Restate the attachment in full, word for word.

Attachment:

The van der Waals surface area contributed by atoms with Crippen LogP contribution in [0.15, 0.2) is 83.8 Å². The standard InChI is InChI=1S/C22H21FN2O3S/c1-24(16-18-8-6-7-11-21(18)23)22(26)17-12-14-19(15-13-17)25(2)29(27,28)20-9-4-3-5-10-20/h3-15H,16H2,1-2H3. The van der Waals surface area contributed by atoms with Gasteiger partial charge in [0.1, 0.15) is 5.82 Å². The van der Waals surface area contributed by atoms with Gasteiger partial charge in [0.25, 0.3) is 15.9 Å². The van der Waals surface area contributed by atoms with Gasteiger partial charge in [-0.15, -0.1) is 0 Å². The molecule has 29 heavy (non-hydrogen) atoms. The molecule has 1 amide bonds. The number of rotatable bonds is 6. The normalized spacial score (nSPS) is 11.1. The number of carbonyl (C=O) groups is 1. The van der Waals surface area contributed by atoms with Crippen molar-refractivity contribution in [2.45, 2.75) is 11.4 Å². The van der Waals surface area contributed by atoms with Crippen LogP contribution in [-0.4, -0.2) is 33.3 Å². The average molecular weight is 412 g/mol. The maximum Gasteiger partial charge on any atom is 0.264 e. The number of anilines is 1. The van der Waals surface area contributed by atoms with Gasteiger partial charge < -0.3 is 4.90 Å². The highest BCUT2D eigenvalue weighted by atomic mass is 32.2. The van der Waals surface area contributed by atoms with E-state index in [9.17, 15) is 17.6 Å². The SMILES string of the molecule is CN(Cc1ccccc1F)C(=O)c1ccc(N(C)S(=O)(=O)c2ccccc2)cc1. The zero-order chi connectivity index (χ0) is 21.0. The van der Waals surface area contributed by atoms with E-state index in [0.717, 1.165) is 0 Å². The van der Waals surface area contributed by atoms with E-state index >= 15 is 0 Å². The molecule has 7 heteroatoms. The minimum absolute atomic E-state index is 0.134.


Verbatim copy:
The van der Waals surface area contributed by atoms with Crippen LogP contribution in [0.15, 0.2) is 83.8 Å². The standard InChI is InChI=1S/C22H21FN2O3S/c1-24(16-18-8-6-7-11-21(18)23)22(26)17-12-14-19(15-13-17)25(2)29(27,28)20-9-4-3-5-10-20/h3-15H,16H2,1-2H3. The van der Waals surface area contributed by atoms with Gasteiger partial charge in [0.1, 0.15) is 5.82 Å². The van der Waals surface area contributed by atoms with Gasteiger partial charge in [0.25, 0.3) is 15.9 Å². The van der Waals surface area contributed by atoms with Gasteiger partial charge in [-0.15, -0.1) is 0 Å². The molecule has 29 heavy (non-hydrogen) atoms. The molecule has 1 amide bonds. The number of rotatable bonds is 6. The normalized spacial score (nSPS) is 11.1. The number of carbonyl (C=O) groups is 1. The van der Waals surface area contributed by atoms with Crippen molar-refractivity contribution in [2.45, 2.75) is 11.4 Å². The van der Waals surface area contributed by atoms with Crippen LogP contribution in [-0.4, -0.2) is 33.3 Å². The average molecular weight is 412 g/mol. The maximum Gasteiger partial charge on any atom is 0.264 e. The number of anilines is 1. The van der Waals surface area contributed by atoms with Gasteiger partial charge < -0.3 is 4.90 Å². The highest BCUT2D eigenvalue weighted by atomic mass is 32.2. The van der Waals surface area contributed by atoms with E-state index in [9.17, 15) is 17.6 Å². The SMILES string of the molecule is CN(Cc1ccccc1F)C(=O)c1ccc(N(C)S(=O)(=O)c2ccccc2)cc1. The zero-order chi connectivity index (χ0) is 21.0. The van der Waals surface area contributed by atoms with E-state index in [0.717, 1.165) is 0 Å². The van der Waals surface area contributed by atoms with E-state index >= 15 is 0 Å². The molecule has 7 heteroatoms. The minimum absolute atomic E-state index is 0.134.